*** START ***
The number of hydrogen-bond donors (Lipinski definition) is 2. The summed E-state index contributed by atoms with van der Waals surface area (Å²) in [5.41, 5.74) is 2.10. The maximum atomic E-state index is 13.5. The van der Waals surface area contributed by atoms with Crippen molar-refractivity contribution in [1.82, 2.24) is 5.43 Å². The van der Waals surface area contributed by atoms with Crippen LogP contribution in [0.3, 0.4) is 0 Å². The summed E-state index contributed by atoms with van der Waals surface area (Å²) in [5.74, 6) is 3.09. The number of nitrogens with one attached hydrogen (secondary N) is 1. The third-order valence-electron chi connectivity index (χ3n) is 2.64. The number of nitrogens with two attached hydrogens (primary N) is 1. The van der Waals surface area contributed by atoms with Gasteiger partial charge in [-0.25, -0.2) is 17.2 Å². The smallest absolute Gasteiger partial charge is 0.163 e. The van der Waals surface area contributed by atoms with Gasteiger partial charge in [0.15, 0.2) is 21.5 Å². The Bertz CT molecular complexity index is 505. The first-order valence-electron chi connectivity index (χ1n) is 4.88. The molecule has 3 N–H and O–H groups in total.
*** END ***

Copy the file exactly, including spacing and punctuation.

The number of hydrogen-bond donors (Lipinski definition) is 2. The summed E-state index contributed by atoms with van der Waals surface area (Å²) in [5.41, 5.74) is 2.10. The maximum atomic E-state index is 13.5. The van der Waals surface area contributed by atoms with Crippen molar-refractivity contribution in [1.82, 2.24) is 5.43 Å². The van der Waals surface area contributed by atoms with Crippen LogP contribution in [0.3, 0.4) is 0 Å². The summed E-state index contributed by atoms with van der Waals surface area (Å²) in [5.74, 6) is 3.09. The number of nitrogens with one attached hydrogen (secondary N) is 1. The third-order valence-electron chi connectivity index (χ3n) is 2.64. The number of nitrogens with two attached hydrogens (primary N) is 1. The van der Waals surface area contributed by atoms with Gasteiger partial charge in [-0.25, -0.2) is 17.2 Å². The smallest absolute Gasteiger partial charge is 0.163 e. The van der Waals surface area contributed by atoms with Gasteiger partial charge in [0.15, 0.2) is 21.5 Å². The Bertz CT molecular complexity index is 505. The first-order valence-electron chi connectivity index (χ1n) is 4.88. The molecule has 3 N–H and O–H groups in total.